TAJ: It's all over the map (laughing). It depends upon where you go. I mean you can go to Africa and find musicians that have been following me since the sixties and you can go to South America or the Caribbean, Austria, New Zealand, Japan, Canada, all over Europe, the Middle East, Morocco...I mean it's just amazing because people they can hear that the music is inspired not by trying to sell it but for what it's intrinsic value is and that's priceless. You can't put a price on that, you know?
Q: Your music makes people happy Taj.
TAJ: Well that part was by design. There are plenty enough people who have interrupted, mis-interpreted blues as being something to bring you down so I don't really have to do that. You know that's not my bailiwick ...the point is that the blues covered really covers a myriad of human conditions and situations and emotions you know from the sensuous to the serious. And, so I just chose to be somewhere where I can pull all those things through, have fun and basically support people being positive. This is not something to give people the idea that they have to be negative or you know say things that do drive folks in a negative way and I'm not working with.
Q: So, what's your secret Taj? How do you maintain your positivity?
TAJ: Well you know, positivity is not without days of heavy weather, you know? But, that was just my focus. I think probably the Caribbean influence in my life as being really positive and the joy through the uplifting, spiritual/gospel music as a child. You know I mean the angle that we were heading toward as a culture, as Americans even then was look to the future as bright and positive and that was represented, those are the songs that move me, ya know? I just work, I don't argue with what seems to work.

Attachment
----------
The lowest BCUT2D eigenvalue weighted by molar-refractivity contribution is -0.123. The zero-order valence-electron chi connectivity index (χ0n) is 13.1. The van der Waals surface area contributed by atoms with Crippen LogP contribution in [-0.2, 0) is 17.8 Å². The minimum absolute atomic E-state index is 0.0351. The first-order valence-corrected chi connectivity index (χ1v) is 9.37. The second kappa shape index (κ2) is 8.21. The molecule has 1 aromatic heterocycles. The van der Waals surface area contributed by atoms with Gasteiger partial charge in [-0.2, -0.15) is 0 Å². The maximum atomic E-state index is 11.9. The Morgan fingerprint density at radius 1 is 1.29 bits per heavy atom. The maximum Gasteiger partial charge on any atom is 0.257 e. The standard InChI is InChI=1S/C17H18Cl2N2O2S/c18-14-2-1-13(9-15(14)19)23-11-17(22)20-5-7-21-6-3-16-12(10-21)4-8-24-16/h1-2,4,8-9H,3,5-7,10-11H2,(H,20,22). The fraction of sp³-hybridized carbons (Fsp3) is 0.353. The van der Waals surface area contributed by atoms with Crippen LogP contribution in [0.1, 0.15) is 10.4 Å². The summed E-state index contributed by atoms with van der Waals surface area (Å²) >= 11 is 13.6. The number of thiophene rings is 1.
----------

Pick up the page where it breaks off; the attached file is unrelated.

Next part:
Q: So what do you feel is your greatest achievement in your career and in your life?
TAJ: To do exactly as I want to do. To raise my kids so that nobody's making any license plates. And, in fact, I'm just coming back from the train, my youngest son just graduated from college thank you very much. It's just from just paying attention and being ... my greatest achievement has been able to do what I've wanted to do. Which has not been something that my folks have been able to do for generations cause everybody was working so hard, getting jobs and covering the basic needs of a family so they really didn't have time for too many other things but that is one of the things that they did have, one of the big things was music.
And, I've been able to do the music that I wanted, not the music that they wanted me to do, you know? And, people don't think that that's much but it's really a lot. They don't make an awful lot of road for you to be on your own. And, if you're on your own and you're managing to take care of your family and take care of your responsibilities and be creative, it doesn't get any better that's priceless. Ya know it doesn't get any better than that. That's the big thing, to do what I do, ya know, play it like I saw it and take care of my family and my responsibilities ... And, be funny and happy.
Q: The Mayor of Cottonwood has endorsed a proclamation declaring June 18th as Taj Mahal Happy Blues Day.
TAJ: Well, we'll try to stay out of trouble and keep that laughter and that music and that dance flowing.
Q: Any lasts words of wisdom for all your fans and the Verde Valley people coming out to see you this weekend?
TAJ: I'm not really trying, basically I'm just a conduit which the stuff steps down from pure light into something that everybody can hear and that's all it is. What happens is that when you think that you control it, that's when you lose your power. The power is there for it to come through you and get out of the way of it, you know? And, that's really what I do. I get out of the way. Ya know? And, let the ... 'cause for years, I tried to manipulate it this way.
You know in my early years, 17 to 24, I was trying hard to manipulate it. You know, and some things you could, but most of what I was looking for was where I eventually got to later on when I was like 27, 28, I just started really flowing then 'cause I got out of my own way. You know I reached out to some other kind of philosophies that maybe helped me in terms of being able to see how this thing works, how this universe works. You know it's boundless in what it has to offer, if you place yourself correctly and keep an open mind and keep and open heart, an open spirit and soul, you know? And, get out of your own way and let it come through, ya know?
Let it come through. I mean you got to work, it's not like you are standing around getting out of your own way no it's about ... there is work to be done, but you got to just get out of your own way.